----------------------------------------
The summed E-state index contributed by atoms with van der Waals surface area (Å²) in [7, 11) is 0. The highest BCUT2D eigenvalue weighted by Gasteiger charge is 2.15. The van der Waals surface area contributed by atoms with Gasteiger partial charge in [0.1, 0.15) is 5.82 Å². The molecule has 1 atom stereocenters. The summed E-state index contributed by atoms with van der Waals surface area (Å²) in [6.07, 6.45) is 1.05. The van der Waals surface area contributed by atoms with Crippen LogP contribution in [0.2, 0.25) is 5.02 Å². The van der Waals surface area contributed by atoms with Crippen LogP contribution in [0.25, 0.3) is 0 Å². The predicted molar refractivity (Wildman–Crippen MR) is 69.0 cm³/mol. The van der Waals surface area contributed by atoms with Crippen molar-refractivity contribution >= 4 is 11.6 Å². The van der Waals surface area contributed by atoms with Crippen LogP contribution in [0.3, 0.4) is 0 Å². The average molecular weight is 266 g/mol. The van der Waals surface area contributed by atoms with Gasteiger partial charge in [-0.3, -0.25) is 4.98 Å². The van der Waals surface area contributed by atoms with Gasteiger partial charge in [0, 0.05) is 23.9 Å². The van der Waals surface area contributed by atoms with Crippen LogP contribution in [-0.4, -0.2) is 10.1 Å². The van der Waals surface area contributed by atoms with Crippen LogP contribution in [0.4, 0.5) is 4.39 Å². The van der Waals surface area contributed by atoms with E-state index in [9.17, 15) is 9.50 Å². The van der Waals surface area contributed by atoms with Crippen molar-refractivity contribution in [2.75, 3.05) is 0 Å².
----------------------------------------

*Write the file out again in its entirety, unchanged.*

The summed E-state index contributed by atoms with van der Waals surface area (Å²) in [7, 11) is 0. The highest BCUT2D eigenvalue weighted by Gasteiger charge is 2.15. The van der Waals surface area contributed by atoms with Gasteiger partial charge in [0.1, 0.15) is 5.82 Å². The molecule has 1 atom stereocenters. The summed E-state index contributed by atoms with van der Waals surface area (Å²) in [6.07, 6.45) is 1.05. The van der Waals surface area contributed by atoms with Crippen LogP contribution in [0.2, 0.25) is 5.02 Å². The van der Waals surface area contributed by atoms with Crippen LogP contribution in [0.25, 0.3) is 0 Å². The predicted molar refractivity (Wildman–Crippen MR) is 69.0 cm³/mol. The van der Waals surface area contributed by atoms with Crippen molar-refractivity contribution >= 4 is 11.6 Å². The van der Waals surface area contributed by atoms with Crippen LogP contribution in [0.3, 0.4) is 0 Å². The average molecular weight is 266 g/mol. The van der Waals surface area contributed by atoms with Gasteiger partial charge in [-0.3, -0.25) is 4.98 Å². The van der Waals surface area contributed by atoms with Gasteiger partial charge in [0, 0.05) is 23.9 Å². The van der Waals surface area contributed by atoms with Crippen LogP contribution in [-0.4, -0.2) is 10.1 Å². The van der Waals surface area contributed by atoms with Crippen LogP contribution in [0.4, 0.5) is 4.39 Å². The van der Waals surface area contributed by atoms with E-state index in [9.17, 15) is 9.50 Å². The van der Waals surface area contributed by atoms with Crippen molar-refractivity contribution in [2.75, 3.05) is 0 Å².